I worked yesterday with an EMT with extensive dispatch experience, and as always, it was interesting to hear his perspective on the dispatcher’s job. Sometimes there is a natural antagonism between road crews and dispatchers because the dispatcher is the bear of bad news, but should not neccessarily be shot for it.

(Oddly, while working together dispatch sent us to a quiet location where we sat for the last six hours of our shift without a call).

I didn’t mean to be totally trashing EMD in recent posts. I recognize while I may get frustrated with the overtriage of lights and sirens, EMD and the EMD dispatchers are a valuable part of our EMS system. I’d like to post a great comment I got on a recent post from a dispatcher:

As an EMD dispatcher, it is safe to acknowlege that EMD is not only to slow units responding down for the non-emergent calls. EMD also provides callers with post dispatch instructions and this ranges from CPR, Choking, Maternity, bleeding control and much more. In a sense the 911 call taker is the virtual first responder. As we are unable to see the patient, as we are trained to treat a patient as an EMT-B & EMT-P, we rely on the callers information. Getting an out-of-control caller to calm down is difficult even for the experienced dispatchers, but non-the-less needs to happen in order to improve the quality of life for the patient. EMD provides a set of protocols that allows the call taker to reduce the agitation or excitment of a caller much easier. Yes, in the past it was “winged” but as Medics & EMT’s alike know it is risky to provide pre-hospital instructions to a caller with out being able to see the patient. Also, in the excitment of the call and reducing the callers “freaking” a call taker, even medically trained, may miss important questions that is nessecary to assit that patient. A caller may give information that the patient is not breathing. A call taker, not using protocols may get tunnel vision and start working the patient over the phone, but fail to ask the pertinent questions that EMD will make you ask. Now you find out, using EMD, the patient fell down a flight of stairs and is not breathing. There is instructions for the caller to use jaw thrust to protect the patients c-spine. In the delivery of a baby over the phone, as a call taker even trained medically, you do not want to miss ANYTHING. One missed step could mean life or death for the infant or mother. As EMD may not work for the response level of the responding units all the time, in my view I have seen a reduction in the amount of calls that are being sent on a priority one. It also does not help when a company deviates from the response algirthym such as making all “E”, “D”, “C”, “B” responses priority responses, when EMD protocol states that only “E” & “D” are Hot responses all the time. The protocol states that “C” response is BLS “Hot” with ALS “Cold” (The just in-case needed factor) and “B” is BLS “Hot” no ALS and “A” is BLS “Cold”. But, “C” and “B” are reduced in priority based on local protocols or medical control which every EMD has to have to operate. It is safe to say that EMD has it’s purposes and can work in most situations, especially in pre-hospital instructions to callers on the phone with the calltaker. Also, keep in mind, the EMD is increasingly usefull and benificial to response grids and regions that are not anywhere near a hospital or the nearest emergency responder is possibly 20 minutes out.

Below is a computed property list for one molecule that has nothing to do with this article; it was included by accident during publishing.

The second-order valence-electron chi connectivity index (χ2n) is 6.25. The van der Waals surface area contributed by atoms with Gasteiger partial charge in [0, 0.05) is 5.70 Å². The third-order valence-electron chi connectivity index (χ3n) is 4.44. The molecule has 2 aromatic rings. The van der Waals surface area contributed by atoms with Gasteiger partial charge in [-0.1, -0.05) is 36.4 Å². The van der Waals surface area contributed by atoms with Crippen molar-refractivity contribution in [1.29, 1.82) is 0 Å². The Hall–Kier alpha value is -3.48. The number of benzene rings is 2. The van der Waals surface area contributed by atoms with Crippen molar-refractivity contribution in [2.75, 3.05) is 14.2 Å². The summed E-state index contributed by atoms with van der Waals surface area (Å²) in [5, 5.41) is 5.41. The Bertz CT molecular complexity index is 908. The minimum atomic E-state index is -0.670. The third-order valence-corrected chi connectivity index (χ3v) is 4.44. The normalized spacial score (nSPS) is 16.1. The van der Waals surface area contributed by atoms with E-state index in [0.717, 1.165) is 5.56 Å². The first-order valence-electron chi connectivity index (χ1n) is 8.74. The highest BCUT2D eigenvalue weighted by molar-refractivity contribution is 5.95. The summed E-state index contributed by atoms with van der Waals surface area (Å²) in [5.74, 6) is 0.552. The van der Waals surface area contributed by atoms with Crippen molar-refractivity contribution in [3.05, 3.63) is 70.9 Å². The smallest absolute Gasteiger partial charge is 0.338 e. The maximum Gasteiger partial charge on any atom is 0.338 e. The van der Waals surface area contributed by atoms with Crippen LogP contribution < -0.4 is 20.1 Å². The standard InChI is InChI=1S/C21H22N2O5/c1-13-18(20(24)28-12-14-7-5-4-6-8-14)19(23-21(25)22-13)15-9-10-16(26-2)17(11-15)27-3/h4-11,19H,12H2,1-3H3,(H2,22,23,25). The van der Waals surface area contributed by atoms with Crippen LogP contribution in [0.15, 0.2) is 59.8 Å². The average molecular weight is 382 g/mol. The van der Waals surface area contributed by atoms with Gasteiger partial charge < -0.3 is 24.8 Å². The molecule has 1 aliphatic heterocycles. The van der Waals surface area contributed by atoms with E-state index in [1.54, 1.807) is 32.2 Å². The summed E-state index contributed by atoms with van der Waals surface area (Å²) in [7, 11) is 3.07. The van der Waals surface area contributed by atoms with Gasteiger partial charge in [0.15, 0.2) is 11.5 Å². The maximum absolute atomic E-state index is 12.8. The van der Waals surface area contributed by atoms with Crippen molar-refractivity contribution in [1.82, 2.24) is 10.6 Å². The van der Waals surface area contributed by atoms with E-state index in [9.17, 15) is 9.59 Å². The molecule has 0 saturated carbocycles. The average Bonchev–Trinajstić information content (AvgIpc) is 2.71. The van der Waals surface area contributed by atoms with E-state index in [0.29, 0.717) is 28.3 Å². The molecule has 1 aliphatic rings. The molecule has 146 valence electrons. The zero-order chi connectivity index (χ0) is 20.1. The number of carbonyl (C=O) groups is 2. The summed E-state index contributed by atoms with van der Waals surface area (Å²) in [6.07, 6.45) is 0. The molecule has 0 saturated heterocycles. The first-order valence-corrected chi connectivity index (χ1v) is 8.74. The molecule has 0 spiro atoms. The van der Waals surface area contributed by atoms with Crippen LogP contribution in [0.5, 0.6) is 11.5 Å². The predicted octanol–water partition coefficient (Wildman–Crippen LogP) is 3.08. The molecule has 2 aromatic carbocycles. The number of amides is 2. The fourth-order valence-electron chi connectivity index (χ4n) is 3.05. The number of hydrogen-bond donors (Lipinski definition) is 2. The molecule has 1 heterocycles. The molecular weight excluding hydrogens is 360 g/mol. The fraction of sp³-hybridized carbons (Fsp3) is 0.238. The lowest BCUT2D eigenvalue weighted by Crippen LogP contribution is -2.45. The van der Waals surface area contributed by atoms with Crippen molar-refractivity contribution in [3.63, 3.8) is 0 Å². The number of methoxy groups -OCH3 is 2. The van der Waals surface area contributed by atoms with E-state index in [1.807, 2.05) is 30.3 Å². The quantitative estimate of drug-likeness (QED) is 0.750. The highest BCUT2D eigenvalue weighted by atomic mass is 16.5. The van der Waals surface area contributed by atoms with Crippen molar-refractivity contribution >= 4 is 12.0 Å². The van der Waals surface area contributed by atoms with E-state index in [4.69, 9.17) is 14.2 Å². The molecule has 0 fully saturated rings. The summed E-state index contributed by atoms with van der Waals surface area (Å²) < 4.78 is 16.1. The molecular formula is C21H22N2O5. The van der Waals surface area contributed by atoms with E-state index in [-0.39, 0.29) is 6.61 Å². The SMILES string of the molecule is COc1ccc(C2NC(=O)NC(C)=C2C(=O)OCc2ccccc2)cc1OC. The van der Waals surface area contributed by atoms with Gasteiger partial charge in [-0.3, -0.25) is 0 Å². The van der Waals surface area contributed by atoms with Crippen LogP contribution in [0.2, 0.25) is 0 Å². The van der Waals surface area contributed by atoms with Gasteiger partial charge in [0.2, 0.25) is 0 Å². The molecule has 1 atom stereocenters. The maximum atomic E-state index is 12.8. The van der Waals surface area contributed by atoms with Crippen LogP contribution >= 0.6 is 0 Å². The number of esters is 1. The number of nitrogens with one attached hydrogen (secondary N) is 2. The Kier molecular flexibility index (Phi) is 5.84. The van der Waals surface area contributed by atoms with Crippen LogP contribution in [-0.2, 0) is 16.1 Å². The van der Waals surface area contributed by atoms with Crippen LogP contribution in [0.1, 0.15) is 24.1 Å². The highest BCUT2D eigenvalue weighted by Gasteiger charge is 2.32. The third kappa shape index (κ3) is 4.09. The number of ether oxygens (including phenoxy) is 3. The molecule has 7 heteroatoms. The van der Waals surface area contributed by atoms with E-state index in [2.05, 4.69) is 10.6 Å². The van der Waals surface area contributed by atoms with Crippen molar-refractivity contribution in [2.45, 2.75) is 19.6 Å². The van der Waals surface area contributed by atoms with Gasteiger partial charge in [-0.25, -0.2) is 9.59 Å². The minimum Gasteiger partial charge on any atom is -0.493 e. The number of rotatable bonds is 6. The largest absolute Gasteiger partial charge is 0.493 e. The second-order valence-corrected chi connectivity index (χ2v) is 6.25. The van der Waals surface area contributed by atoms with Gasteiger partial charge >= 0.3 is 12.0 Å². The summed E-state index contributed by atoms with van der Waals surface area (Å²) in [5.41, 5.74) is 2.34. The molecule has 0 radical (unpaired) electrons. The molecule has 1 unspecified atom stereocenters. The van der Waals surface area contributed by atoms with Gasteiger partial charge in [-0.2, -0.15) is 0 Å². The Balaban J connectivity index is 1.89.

Well said.


For more on the dispatch perspective check out Nee Naw a blog by an EMS dispatcher in London that is great reading.

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